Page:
specific ion toxicity, nutritional imbalances, and/or a combination
of these variables, salinity has a deleterious influence on plant
growth. Several research on the application of PGPRs to alleviate
salt stress in a range of crops have been reported [21,32,33]. Our findings showed that inoculating plants with NaCl-tolerant PGPR
improved plant growth under salt stress conditions. This showed
that rhizobacteria contact reduced NaCl stress. After being
successfully treated with a cytokinin-producing bacterial culture,
fresh and dry weight of shoots and roots increased, as did shoot and
root length (Table 2). The results of a 30-day development cycle in
a pot experiment with inoculated and untreated plant samples are
shown in Figures 5 and 6. Under salt stress, un-inoculated Glycine max L. shoot and root lengths dropped significantly (p<0.05),
whereas inoculations with SMHMZ4, SMHMZ46, and SMHMP23,
as well as co-inoculation (all three bacterial strains), significantly
enhanced their lengths.
Our results revealed that inoculated plants with NaCl-tolerant
PGPR promoted superior plant growth under salt stress conditions.
This demonstrated that rhizobacteria interaction alleviated NaCl
stress. Successfully treated with a cytokinin-producing bacterial
culture, there was an improvement in fresh and dry weight of
shoots as well as roots, as well as an increase in shoot and root
length (Table 2). Figures 5 and 6 illustrate the results of a 30-day
growth cycle in a pot experiment with inoculated and untreated
plant samples. Under salt stress, the shoot and root lengths of un-inoculated Glycine max L. decreased significantly (p<0.05),
whereas inoculations with SMHMZ4, SMHMZ46, and SMHMP23,
as well as co-inoculation (all three rhizobacterial strains),
significantly increased their lengths. The growth-promoting and
increased NaCl tolerance effects of the inoculated isolates could be
attributed to Cytokinin synthesis in a NaCl-stressed environment.
Sapre et al.  used ½ MS medium supplemented with 100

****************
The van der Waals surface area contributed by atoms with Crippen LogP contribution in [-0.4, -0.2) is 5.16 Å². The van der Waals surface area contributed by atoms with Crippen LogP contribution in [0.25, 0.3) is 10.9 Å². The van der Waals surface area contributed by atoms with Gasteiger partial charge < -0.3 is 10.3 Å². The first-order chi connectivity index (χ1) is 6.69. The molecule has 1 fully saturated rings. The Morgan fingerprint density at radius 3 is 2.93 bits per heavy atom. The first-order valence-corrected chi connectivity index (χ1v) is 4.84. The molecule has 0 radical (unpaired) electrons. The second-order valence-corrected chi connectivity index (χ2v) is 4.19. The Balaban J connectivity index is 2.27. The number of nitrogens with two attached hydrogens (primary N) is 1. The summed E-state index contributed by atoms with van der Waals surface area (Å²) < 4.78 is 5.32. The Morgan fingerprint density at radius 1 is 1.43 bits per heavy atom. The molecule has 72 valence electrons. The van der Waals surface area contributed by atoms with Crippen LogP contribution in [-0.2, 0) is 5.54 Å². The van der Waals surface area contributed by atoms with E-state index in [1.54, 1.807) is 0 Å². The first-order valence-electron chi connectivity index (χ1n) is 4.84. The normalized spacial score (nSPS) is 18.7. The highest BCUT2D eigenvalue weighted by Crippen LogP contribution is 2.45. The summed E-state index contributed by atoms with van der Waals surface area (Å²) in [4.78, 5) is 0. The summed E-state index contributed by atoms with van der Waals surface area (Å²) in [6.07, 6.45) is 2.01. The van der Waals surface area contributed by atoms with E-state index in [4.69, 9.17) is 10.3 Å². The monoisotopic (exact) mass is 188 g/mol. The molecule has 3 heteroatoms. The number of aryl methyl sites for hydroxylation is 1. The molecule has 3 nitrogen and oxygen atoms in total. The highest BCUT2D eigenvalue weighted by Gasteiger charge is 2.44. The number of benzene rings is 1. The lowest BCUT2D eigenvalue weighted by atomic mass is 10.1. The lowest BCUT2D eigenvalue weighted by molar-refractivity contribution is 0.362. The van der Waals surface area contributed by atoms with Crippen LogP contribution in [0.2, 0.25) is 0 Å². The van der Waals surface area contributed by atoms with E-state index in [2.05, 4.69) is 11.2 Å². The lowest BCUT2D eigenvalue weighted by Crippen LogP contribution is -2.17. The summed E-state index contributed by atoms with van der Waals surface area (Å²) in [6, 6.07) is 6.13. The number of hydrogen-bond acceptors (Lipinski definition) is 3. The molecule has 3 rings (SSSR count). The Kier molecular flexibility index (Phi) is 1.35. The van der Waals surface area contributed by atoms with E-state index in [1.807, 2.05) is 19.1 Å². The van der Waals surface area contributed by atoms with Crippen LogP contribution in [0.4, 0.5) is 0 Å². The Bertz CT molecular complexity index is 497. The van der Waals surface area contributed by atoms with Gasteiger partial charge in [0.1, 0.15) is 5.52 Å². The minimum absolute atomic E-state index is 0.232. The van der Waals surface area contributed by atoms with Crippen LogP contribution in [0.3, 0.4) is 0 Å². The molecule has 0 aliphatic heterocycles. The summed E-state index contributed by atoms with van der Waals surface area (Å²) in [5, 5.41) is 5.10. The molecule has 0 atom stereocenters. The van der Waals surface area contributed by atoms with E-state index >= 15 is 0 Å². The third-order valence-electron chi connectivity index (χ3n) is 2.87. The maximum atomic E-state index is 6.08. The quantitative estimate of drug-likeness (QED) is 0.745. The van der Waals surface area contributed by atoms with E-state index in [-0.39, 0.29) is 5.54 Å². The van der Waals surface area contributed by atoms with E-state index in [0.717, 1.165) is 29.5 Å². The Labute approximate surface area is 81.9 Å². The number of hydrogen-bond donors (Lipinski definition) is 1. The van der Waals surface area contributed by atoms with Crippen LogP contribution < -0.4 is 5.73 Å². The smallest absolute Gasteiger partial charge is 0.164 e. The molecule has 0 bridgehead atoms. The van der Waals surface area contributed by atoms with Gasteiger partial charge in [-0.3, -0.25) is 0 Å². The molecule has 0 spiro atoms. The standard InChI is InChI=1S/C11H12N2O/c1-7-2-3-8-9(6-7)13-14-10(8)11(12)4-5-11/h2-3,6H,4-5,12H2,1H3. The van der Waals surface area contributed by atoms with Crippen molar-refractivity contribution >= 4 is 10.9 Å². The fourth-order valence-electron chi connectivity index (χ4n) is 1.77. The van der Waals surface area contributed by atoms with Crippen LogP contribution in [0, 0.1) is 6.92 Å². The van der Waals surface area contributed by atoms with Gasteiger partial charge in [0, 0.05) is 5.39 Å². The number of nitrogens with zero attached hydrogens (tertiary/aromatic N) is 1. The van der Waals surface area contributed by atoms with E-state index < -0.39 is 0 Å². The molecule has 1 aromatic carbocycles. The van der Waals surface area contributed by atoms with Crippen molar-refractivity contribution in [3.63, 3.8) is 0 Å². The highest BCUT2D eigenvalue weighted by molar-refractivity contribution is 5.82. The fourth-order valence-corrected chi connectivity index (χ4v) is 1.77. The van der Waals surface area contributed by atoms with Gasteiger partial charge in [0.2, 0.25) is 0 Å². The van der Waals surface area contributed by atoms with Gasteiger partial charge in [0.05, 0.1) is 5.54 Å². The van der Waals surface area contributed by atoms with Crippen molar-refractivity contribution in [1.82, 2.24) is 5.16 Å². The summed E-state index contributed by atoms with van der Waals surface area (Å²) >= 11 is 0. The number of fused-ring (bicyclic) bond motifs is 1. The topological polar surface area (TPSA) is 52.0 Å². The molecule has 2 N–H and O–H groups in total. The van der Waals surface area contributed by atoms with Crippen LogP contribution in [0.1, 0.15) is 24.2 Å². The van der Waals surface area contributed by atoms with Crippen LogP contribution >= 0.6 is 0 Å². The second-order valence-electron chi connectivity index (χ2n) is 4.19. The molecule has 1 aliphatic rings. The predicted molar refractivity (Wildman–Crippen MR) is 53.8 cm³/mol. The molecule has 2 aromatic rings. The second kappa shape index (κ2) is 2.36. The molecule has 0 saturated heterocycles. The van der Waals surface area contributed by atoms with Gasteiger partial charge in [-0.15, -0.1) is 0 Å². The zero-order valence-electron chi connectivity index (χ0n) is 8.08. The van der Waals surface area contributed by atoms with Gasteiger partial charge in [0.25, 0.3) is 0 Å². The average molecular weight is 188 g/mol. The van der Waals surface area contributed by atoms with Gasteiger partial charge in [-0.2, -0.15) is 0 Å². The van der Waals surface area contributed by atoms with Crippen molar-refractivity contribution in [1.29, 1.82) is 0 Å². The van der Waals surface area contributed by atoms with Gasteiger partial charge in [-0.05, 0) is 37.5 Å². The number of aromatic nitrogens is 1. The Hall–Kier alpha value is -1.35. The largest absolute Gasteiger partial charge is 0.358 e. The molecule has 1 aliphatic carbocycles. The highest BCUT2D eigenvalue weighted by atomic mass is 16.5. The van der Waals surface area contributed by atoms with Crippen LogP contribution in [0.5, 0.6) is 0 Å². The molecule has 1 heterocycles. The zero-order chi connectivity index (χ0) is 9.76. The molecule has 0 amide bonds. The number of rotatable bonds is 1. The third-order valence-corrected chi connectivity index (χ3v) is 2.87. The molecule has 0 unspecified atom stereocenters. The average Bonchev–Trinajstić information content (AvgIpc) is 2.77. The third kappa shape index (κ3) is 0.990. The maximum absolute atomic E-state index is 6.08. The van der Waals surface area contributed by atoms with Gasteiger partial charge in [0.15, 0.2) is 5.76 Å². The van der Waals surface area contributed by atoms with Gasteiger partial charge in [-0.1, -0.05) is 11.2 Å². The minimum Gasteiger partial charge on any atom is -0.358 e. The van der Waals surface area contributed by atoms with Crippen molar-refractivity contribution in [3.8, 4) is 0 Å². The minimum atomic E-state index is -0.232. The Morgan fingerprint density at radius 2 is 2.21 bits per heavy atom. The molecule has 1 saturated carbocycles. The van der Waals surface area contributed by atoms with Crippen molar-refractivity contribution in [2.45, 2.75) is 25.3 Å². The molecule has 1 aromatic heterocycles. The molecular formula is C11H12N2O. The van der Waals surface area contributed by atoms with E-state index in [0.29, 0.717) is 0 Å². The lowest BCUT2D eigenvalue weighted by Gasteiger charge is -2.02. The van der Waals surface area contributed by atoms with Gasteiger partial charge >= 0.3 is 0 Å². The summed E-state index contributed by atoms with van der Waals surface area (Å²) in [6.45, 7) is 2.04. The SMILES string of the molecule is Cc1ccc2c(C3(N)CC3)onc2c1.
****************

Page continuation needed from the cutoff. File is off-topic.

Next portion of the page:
mM NaCl to study the effect of PGPR strain IG 3 (Klebsiella sp.)
on the detrimental effect of NaCl on oat seedlings . Root
length, shoot dry weight, and root dry weight were substantially
(p<0.05) higher in PGPR injected plants than in controls under
stress conditions. In comparison to the control, halotolerant RM3
exhibited a favorable effect on Trigonella foenum-graecum under
saline conditions, according to Shah et al. In Triticum aestivum L.,
the action of halotolerant consortia in boosting plant growth has
also been proven .
Durum Wheat (Triticum turgidum subsp. durum) has also
been shown to have PGPR activity from halotolerant bacteria .
It has been discovered that PGPR with ACC deaminase activity
can protect against a wide range of abiotic stressors, including
NaCl stress [36-38]. It is well understood that phytohormones,
notably IAA generated by rhizobacteria, are required for root
initiation and the elongation of root lengths of lateral roots and
adventitious roots, hence supporting the host plant in maximum
nutrient absorption [39,40]. Plants seeded with PGPR strain
IG 3 and treated under NaCl stress produced significantly more
biomass than negative control plants.
In reaction to environmental stress, plants have a defence
mechanism that increases proline content. Proline could be
beneficial in avoiding membrane damage . In our study,
rhizobacteria treatment on the plants significantly increased
free proline content (p<0.05), which may contribute to the
development of ecological adaptation in the Glycine max L. plant
under stress conditions (Figure 7). According to Trivedi et al. their
endophytes boost proline content in Glycine max L. under stress
circumstances as compared to a non-inoculated control .
The current study is an important step in determining beneficial
rhizobacteria and investigating their potential to improve plant
growth under abiotic stress conditions. Plant development and
growth are mostly dependent on rhizobacteria, which encourage
plant growth. This study focuses on the production of cytokinin
by isolated rhizobacteria, a phytohormone that promotes plant
survival under abiotic stress such as salt by assisting in plant
cell proliferation and differentiation. Isolation of such varied
rhizobacterial isolates in the current study might be a beneficial
step toward better agricultural yield and production under salt
stress. The future use of these isolates with increased cytokinin
production will maximum values the development of bio-based
products it can be used as bio-enhancers.
I would like to express my sincere gratitude to my guide
Prof. (Dr.) Meenu Saraf for support and guidance and DIST-FIST
sponsored Department of microbiology and biotechnology,
University school of sciences, Gujarat university, Gujarat, India for
providing required facility.